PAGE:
More importantly, the lack of media attention has meant that the series is pretty much unknown with the audience I need the most: comic book fans. Especially comic book fans who like independent or alternative comics (or “comix”). It is very hard to grow a series if your key demographic doesn’t know you exist.

Comics Media are also tricky to talk about because there’s a split in what and who receives coverage. More mainstream sites like Comic Book Resources or Bleeding Cool tend to focus on corporate intellectual property. This means titles from Marvel, DC, as well as licensed properties. Sites like The Comics Journal focus on more literary titles. Unfortunately, either due to the lack of distribution from Diamond or other reasons, I’m persona non grata with both. And that’s certainly not for lack of trying on my end.

The knock-on effects of all this is problematic. As a simple example, there is now a great deal of scholarship being conducted on comics with some truly fascinating insights from some remarkable scholars. Unfortunately, comics scholars aren’t, as far as I can tell, aware of my work. Or even aware of me, for that matter. A second example are librarians. Librarians have become key advocates of comics, but I’ve never managed to gain library support for WOLF’S HEAD outside of my own local Public Library. WorldCat certainly illustrates this plainly.

This is disappointing because my work has been in libraries in the past, but without awareness of the series it would be difficult for a librarian to justify the purchase of the series, especially given the times of austerity we’ve been experiencing for the past twelve years.

COVID-19

The pandemic has effected everyone. In the face of the death toll (it boggles my mind that 200,000 people have died in the United States alone and we’re not that far from 1,000,000 dead throughout the world), it’s a bit hard to think of anything else, but there have been knock-on effects for everyone, even those who haven’t directly been hit by the virus itself.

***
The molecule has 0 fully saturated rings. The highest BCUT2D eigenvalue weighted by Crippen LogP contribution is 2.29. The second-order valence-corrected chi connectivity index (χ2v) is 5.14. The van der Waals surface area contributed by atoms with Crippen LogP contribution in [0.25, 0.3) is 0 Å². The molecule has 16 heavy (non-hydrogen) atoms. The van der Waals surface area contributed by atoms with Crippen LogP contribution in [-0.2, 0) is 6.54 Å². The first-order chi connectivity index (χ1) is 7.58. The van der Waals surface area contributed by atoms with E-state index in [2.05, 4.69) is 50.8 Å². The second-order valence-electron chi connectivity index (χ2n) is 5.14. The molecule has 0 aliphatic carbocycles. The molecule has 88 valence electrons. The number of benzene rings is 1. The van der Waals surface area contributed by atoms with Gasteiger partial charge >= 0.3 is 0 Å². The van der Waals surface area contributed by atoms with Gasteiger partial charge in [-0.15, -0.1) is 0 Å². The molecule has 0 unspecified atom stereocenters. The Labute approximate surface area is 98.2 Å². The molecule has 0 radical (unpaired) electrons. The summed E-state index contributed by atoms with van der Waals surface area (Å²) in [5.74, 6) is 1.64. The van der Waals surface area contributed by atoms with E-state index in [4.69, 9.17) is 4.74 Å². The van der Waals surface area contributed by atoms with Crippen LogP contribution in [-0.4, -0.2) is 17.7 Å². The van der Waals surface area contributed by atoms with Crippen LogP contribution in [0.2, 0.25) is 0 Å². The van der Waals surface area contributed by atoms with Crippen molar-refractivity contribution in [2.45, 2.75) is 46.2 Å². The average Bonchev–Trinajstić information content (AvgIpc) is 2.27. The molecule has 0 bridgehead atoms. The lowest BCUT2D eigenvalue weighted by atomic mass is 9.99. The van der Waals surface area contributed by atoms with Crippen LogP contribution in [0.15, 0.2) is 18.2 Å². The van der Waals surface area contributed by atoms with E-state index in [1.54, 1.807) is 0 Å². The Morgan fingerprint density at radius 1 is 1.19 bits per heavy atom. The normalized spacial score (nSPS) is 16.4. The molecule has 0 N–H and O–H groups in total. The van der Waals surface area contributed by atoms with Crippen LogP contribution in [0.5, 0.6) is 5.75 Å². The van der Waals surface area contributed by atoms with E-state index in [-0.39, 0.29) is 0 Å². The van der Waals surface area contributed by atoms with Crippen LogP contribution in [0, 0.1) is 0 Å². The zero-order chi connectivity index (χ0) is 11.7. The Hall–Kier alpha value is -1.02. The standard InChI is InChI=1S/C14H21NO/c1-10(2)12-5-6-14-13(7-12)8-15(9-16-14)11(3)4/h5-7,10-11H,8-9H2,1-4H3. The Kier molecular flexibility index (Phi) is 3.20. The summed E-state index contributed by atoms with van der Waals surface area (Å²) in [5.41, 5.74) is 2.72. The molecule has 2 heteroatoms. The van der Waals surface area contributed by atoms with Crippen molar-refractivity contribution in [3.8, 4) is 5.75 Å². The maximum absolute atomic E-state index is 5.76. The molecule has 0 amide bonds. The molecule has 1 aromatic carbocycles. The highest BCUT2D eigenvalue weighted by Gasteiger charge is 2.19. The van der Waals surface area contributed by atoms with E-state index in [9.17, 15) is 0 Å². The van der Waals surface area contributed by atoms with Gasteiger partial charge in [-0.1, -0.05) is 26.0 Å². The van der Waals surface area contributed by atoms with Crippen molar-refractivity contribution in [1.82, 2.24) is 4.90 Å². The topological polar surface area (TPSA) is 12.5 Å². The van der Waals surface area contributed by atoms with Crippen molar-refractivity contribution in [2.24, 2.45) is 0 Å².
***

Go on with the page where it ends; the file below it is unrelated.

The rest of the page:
Obviously declining retail sales are a significant example. The effects are more horrifying when you think about food scarcity, layoffs, evictions, and the like. Yes, it could certainly be worse; in fact, I’d argue that one of reasons that COVID-19 has not been as horrific as, say, the 1918-19 Influenza pandemic is that there are still enough social programs by various levels of government to help prevent the situation from spiraling out control. Plus science has a far greater understanding of how pandemics spread than it did back in 1918-19. Still, the official governmental responses has been problematic (really? 200,000 dead in the US?) and we are clearly not out of the woods yet.

Since art tends to be a discretionary purchase, in the face of the global pandemic my print sales have declined. Not that sales were robust before 2020, but the pandemic has destroyed them. While book sales in general slumped when the initial lockdowns occurred, there seems to be some evidence that book sales are now stronger, at least in some markets. Unfortunately, this has not led to any sales growth for WOLF’S HEAD or any of my other backlist, though this is not surprising given what I’ve outlined above.